In the above analysis, we assumed that IsPrime was a deterministic,

polynomial-time algorithm. While such an algorithm exists, there are in

fact simpler and more e¬cient algorithms that are probabilistic. We shall

discuss such an algorithm in greater depth later, in Chapter 10. This al-

gorithm (like several other algorithms for primality testing) has one-sided

error in the following sense: if the input n is prime, then the algorithm

always outputs true; otherwise, if n is composite, the output may be true

or false, but the probability that the output is true is at most c, where

c < 1 is a constant. In the terminology of §7.2, such an algorithm is essen-

tially a Monte Carlo algorithm for the language of composite numbers. If

we want to reduce the error probability for composite inputs to some very

small value , we can iterate the algorithm t times, with t chosen so that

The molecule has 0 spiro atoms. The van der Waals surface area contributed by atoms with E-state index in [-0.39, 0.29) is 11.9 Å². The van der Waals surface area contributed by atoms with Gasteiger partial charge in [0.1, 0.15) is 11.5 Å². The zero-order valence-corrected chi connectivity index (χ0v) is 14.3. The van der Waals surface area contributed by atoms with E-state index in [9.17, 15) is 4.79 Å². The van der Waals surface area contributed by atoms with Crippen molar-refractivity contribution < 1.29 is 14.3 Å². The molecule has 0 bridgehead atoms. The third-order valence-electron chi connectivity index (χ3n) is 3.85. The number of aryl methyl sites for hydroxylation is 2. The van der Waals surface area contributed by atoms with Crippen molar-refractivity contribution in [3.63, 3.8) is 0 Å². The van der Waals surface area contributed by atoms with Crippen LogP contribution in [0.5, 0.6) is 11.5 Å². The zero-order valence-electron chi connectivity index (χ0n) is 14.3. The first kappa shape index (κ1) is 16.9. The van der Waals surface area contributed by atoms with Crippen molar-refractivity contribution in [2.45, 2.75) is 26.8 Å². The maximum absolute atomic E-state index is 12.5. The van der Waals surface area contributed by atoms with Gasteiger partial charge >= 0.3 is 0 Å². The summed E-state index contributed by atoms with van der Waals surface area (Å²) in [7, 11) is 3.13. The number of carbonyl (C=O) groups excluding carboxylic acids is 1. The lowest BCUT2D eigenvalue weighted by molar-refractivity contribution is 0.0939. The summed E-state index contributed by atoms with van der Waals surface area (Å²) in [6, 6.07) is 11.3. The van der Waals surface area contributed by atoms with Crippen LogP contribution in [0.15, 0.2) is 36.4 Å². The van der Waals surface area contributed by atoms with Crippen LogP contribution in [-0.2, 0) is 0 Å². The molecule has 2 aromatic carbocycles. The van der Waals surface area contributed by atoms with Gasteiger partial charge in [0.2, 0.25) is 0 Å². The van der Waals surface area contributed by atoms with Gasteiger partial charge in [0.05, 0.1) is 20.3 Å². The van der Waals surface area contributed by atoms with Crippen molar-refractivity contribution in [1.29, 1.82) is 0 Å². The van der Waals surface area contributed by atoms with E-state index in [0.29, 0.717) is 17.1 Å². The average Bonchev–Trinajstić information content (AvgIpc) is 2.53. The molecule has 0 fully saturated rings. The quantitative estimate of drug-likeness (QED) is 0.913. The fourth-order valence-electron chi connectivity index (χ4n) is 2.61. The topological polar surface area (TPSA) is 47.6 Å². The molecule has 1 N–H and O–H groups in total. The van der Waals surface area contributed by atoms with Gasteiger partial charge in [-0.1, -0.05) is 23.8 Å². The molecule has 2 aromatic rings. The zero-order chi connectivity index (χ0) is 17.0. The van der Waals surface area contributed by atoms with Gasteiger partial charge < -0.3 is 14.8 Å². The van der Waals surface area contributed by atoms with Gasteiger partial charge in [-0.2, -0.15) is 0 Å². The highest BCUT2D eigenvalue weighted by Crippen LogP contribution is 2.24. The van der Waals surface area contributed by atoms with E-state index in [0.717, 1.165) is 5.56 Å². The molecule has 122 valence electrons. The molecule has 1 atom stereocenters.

ct ¤ , outputting true if all iterations output true, and outputting false

otherwise. This yields an algorithm for primality testing that makes errors

only on composite inputs, and then only with probability at most .

Let us analyze the behavior of Algorithm RP under the assumption that

IsPrime is implemented by a probabilistic algorithm (such as described

in the previous paragraph) with an error probability for composite inputs

bounded by . Let us de¬ne Wn to be the expected running time of IsPrime

on input n, and as before, we de¬ne

M

1

WM := Wn .

M ’1

n=2

Thus, WM is the expected running time of algorithm IsPrime, where the

average is taken with respect to randomly chosen n and the random choices

of the algorithm itself.

Consider a single loop iteration of Algorithm RP. For any ¬xed prime p

between 2 and M , the probability that n takes the value p is 1/(M ’ 1).

Thus, if the algorithm halts with a prime, every prime is equally likely. Now,

the algorithm will halt if n is prime, or if n is composite and the primality

test makes a mistake; therefore, the the probability that it halts at all is at

least π(M )/(M ’ 1). So we see that the expected number of loop iterations

7.5 Generating a random prime 165

should be no more than in the case where we use a deterministic primality

test. Using the same argument as was used before to estimate the expected

total running time of Algorithm RP, we ¬nd that this is O(kWM ).